Monday, June 13, 2011

Snow Flower and the Secret Fan by Lisa See

Snow Flower and the Secret Fan by Lisa See

When this book first came out I was fascinated and surprised. Someone actually wrote about Nu Shu and foot binding with research and sincerity? The author, Lisa See, was even able to interview the last elderly woman that was able to read and write nushu? No freaking way. I went to the bookstore more than once conflicted on whether or not to buy, full of mixed anxious nervousness and excitement. It took quite a few tries, skimming and budgeting before I closed my eyes and paid for the book full of trepidation.

As much as I love the worlds of the written English language, one can hardly deny that the writers of history tended to be bias (whether they meant to or not) of what was acceptable and deviant. I worried for the content to be cautionary tales of how Asian women were oppressed and needed to be saved by a Western mentality or the foreign oriental exoticism of Asia (like how The Geisha ended up imho). Whether one agreed with any particular practices, it was hard not to have them automatically written off as bad/barbaric/stupid without so much as a study of the history, mythology, or even culture/social influences.

Granted, I’m not telling everyone to go out and get their feet bound, but one can make the same discussions of liposuction, augmentations by stuffing plastics and whatnot into the body, or various plastic surgery techniques for…social status? *coughrealitytvhousewivescough* Oh, wow, my throat definitely need some clearing up. XP Anyhoo…Even old-school corsets were intentionally used to alter the ribcage and squished the organs together in order to have that hourglass figure. I can go into a complete rant about societal obsessions with female youth, beauty and sexuality, but that can be saved for another day. Lol.

Onto the review…
A few notes before we start:
- written in person by Lily, an eighty year old woman.
- the book was her way of telling the story of the woman she loved the most, Snow Flower.
- Snow Flower and Lily were laotong which meant “same old,” which was a relationship contract to cement an almost closer than family relationship between these two women that were unrelated by blood.
- Nushu was a phonetic way of writing that only existed among the Yao group of women as a way to communicate

This whole book was rather fascinating to read. Due to the amount of information Lisa See packed in the book, you need a chunk of time to sit and read carefully. A single line made all the difference in the timeline and would alter the impact of the events later. The author had a wonderful way of writing without judgment and I can almost see how much research she had put into it, but it was extensive as the story switched between Chinese English, English, and Chinese.

The prose was good and stayed as true as possible to the language. It might seem disjointed in the beginning, but once you become accustomed to it, the words read beautifully. This was a complex and layered book, but was such a quick read the words painted themselves like the songs the women sang. It painted a world that was almost unreal I was not even sure I could comprehend or believe in, but still felt so real I could almost here their songs. I could not put it down.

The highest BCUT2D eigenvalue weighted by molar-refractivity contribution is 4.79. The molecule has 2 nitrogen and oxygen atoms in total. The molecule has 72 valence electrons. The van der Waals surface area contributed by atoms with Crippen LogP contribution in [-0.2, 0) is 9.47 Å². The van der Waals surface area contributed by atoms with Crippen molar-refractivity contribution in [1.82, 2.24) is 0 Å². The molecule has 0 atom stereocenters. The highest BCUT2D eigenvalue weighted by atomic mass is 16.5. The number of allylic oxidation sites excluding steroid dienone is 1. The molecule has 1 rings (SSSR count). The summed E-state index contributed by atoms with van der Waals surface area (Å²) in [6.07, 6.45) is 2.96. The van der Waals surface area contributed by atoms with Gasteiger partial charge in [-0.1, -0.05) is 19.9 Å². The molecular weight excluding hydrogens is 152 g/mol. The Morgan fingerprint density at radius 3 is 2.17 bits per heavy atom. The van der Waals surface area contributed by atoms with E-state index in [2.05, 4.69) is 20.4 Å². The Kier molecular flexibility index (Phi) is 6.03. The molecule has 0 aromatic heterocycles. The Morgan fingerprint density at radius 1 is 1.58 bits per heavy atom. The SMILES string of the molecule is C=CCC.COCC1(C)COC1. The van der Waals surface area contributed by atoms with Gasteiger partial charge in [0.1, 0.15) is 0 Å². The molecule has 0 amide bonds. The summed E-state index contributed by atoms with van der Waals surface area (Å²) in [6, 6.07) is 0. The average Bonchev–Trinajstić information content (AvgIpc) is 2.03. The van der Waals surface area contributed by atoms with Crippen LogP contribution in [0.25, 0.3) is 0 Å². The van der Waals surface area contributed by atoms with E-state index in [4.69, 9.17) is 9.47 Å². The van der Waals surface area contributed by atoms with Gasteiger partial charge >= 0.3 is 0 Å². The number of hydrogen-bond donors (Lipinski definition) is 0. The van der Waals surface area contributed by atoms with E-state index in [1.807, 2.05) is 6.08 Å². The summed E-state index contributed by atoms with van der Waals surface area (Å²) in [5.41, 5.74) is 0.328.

Rather than explain everything, the author was able to write in a way where it felt as if the social construct of the world/time Lily lived in really was just that. Lily was not an outside character looking in, nor was she trying to justify the practices and norms. There was quite a lot of, I don’t know how else to call it, but folk beliefs. And example was the idea that because you were born under a certain zodiac sign it would influence people’s views and actions. Both Lily and Snow Flower were Horses and as such, Lily made the mistake and expected Snow Flower to act what Lily believed a Horse should. Although Lily realized her mistakes (abatedly too late), the story did not end with a true resolution. There was no magical redemption, just the regret Lily felt. I do love Snow Flower though and it must be the love Lily felt for her as well.

It was a wonderful book that whispered of the past filled with hardship, but was so realistic I can almost imagine these things having happened. These characters felt like real human beings with their flaws and their strengths, their hopes and disappointments. I wanted a pot of gold at the end of the rainbow, but that’s not real. We can’t all have closure and as people, we make mistakes. There will always be regrets. The important thing was to be true to the people we love and not let our hearts waver for that was how mistakes start.

It was such an intricate tale of love, longing and regret but timeless. It never felt too heavy handed even as some of the situations really pissed me off. There was such subtle ways of bringing up issues of gender, power, and destiny and really just left me there thinking. Heck, I tried writing this review several times over and over again in the span of weeks no joke. O_o

All in all, I really enjoyed this book, but probably won't re-read too often. The language sucks me in, but the story makes me too sad. I know it’s not for everyone (I lent it to a friend and it was a DNF for her), but this was one of those books where I felt transported back to the days of my youth, a young child listening to the stories my grandparents would tell. :) Maybe that was why I enjoyed the book, Lily and Snow Flower reminded me of women I once knew. One day, I'll write on those.

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